expenditure who is not an employee of the taxpayer. The preceding sentence shall not apply to any amount paid or incurred by the taxpayer if such amount is required to be included (or would be so required except that the amount is less that $600) in any information return filed by such taxpayer under part III of subchapter A of chapter 61 and is not so included. See section 274(e)(9). (C) Example. The following example illustrates the provisions this paragraph (f): Example. If an employer rewards the employee (and the employee's spouse) with an expense paid vacation trip, the expense is deductible by the employer (if otherwise allowable under section 162 and the regulations thereunder) to the extent the employer treats the expenses as compensation and as wages. On the other hand, if a taxpayer owns a yacht which the taxpayer uses for the entertainment of business customers, the portion of salary paid to employee members of the crew which is allocable to use of the yacht for entertainment purposes (even though treated on the taxpayer's tax return as compensation and treated as wages for withholding tax purposes) would not come within this exception since the members of the crew were not recipients of the entertainment. If an expenditure of a type described in this subdivision properly constitutes a dividend paid to a shareholder or if it constitutes unreasonable compensation paid to an employee, nothing in this exception prevents disallowance of the expenditure to the taxpayer under other provisions of the Internal Revenue Code. * * * * * (g) Additional provisions of section 274--travel of spouse, dependent or others. Section 274(m)(3) provides that no deduction shall be allowed under this chapter (except section 217) for travel expenses paid or incurred with respect to a spouse, dependent, or other individual accompanying the taxpayer (or an officer or employee of the taxpayer) on business travel,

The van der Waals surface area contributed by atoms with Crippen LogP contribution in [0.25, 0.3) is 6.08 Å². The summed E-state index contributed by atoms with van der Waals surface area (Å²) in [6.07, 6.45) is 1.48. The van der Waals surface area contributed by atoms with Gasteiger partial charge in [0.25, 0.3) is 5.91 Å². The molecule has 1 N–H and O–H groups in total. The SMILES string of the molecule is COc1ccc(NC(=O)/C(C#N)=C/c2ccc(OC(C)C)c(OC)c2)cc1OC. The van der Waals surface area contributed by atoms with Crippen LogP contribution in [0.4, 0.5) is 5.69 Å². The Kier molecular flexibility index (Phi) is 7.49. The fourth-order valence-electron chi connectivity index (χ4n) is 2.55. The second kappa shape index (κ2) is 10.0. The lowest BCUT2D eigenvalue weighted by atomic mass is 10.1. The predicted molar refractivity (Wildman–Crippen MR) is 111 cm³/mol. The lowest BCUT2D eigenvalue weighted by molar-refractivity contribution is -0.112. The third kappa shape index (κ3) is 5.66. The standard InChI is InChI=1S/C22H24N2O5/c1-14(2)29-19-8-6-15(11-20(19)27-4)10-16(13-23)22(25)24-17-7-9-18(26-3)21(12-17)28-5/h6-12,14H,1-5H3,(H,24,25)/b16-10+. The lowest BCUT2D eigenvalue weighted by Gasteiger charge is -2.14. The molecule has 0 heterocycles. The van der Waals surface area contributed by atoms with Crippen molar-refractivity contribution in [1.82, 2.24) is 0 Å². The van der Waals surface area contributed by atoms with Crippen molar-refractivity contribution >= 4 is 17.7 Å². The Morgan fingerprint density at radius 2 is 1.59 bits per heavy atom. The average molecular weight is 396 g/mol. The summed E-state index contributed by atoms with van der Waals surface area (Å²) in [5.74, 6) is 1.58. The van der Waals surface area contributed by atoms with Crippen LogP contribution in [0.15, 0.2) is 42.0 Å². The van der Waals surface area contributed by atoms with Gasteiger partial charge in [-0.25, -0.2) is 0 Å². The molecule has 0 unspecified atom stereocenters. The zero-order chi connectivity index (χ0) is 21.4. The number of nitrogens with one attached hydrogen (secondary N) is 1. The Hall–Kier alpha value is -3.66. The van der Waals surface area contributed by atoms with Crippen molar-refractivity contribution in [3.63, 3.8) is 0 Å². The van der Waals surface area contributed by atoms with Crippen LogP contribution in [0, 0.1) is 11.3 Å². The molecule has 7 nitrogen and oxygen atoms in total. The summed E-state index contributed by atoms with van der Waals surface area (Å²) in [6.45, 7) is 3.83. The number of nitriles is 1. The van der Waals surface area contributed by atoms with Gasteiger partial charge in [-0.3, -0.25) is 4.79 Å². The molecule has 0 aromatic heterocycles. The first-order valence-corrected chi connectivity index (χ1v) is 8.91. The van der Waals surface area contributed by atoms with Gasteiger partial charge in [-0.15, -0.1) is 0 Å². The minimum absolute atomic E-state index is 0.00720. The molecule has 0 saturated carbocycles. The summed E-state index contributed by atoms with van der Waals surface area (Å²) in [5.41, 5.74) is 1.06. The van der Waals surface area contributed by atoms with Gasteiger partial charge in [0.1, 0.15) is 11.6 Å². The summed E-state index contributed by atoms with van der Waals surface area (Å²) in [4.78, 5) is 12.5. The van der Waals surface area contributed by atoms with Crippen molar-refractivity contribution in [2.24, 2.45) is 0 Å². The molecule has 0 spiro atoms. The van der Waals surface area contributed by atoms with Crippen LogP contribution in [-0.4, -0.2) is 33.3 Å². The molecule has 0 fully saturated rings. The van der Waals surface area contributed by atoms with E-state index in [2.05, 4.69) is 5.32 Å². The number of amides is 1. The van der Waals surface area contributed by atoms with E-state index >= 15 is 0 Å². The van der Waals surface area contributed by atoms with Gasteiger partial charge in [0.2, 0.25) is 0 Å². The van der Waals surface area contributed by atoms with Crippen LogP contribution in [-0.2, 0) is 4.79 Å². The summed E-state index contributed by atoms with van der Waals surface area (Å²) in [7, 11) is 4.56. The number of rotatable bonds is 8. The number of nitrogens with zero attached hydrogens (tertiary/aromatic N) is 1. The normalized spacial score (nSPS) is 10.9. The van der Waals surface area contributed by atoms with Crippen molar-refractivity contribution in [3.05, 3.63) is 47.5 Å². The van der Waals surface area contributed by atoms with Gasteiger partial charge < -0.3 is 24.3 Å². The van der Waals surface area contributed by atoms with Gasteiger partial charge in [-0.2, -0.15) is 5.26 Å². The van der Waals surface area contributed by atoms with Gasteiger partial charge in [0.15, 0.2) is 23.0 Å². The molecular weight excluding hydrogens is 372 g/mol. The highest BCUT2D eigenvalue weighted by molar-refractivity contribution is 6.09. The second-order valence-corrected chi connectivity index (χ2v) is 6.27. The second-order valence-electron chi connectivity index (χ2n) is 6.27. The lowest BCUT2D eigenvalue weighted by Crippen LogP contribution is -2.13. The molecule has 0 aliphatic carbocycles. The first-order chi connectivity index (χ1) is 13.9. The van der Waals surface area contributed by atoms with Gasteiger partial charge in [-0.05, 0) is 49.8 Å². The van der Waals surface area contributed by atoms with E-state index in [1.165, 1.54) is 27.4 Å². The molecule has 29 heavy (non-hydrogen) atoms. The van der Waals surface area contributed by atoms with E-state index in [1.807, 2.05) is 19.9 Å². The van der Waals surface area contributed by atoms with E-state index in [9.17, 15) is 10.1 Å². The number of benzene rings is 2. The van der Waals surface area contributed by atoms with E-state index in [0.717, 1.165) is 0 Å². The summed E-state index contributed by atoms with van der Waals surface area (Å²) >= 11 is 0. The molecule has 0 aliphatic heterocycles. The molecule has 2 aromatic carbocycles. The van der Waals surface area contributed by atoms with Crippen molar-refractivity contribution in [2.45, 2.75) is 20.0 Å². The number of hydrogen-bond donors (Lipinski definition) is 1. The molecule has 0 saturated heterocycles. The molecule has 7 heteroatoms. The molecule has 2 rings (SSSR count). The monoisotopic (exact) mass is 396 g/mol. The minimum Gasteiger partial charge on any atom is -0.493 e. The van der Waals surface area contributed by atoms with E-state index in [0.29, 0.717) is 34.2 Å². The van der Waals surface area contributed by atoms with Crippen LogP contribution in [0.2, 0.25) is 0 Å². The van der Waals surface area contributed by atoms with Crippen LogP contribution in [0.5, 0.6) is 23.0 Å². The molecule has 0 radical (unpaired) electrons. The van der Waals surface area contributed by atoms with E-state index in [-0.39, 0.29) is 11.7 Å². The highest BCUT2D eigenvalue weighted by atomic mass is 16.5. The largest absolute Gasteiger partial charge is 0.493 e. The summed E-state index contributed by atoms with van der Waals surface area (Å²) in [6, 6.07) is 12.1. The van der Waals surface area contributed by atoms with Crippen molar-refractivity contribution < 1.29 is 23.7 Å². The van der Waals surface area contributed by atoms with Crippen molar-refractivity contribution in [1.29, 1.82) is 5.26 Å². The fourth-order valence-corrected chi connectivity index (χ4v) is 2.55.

unless certain conditions are met. As provided in section 274(m)(3), the term other individual does not include a business associate (as defined in paragraph (b)(2)(iii) of this section) who otherwise meets the requirements of sections 274(m)(3)(B) and (C). Margaret Milner Richardson Commissioner of Internal Revenue Approved: March 26, 1996 Leslie Samuels Assistant Secretary of the Treasury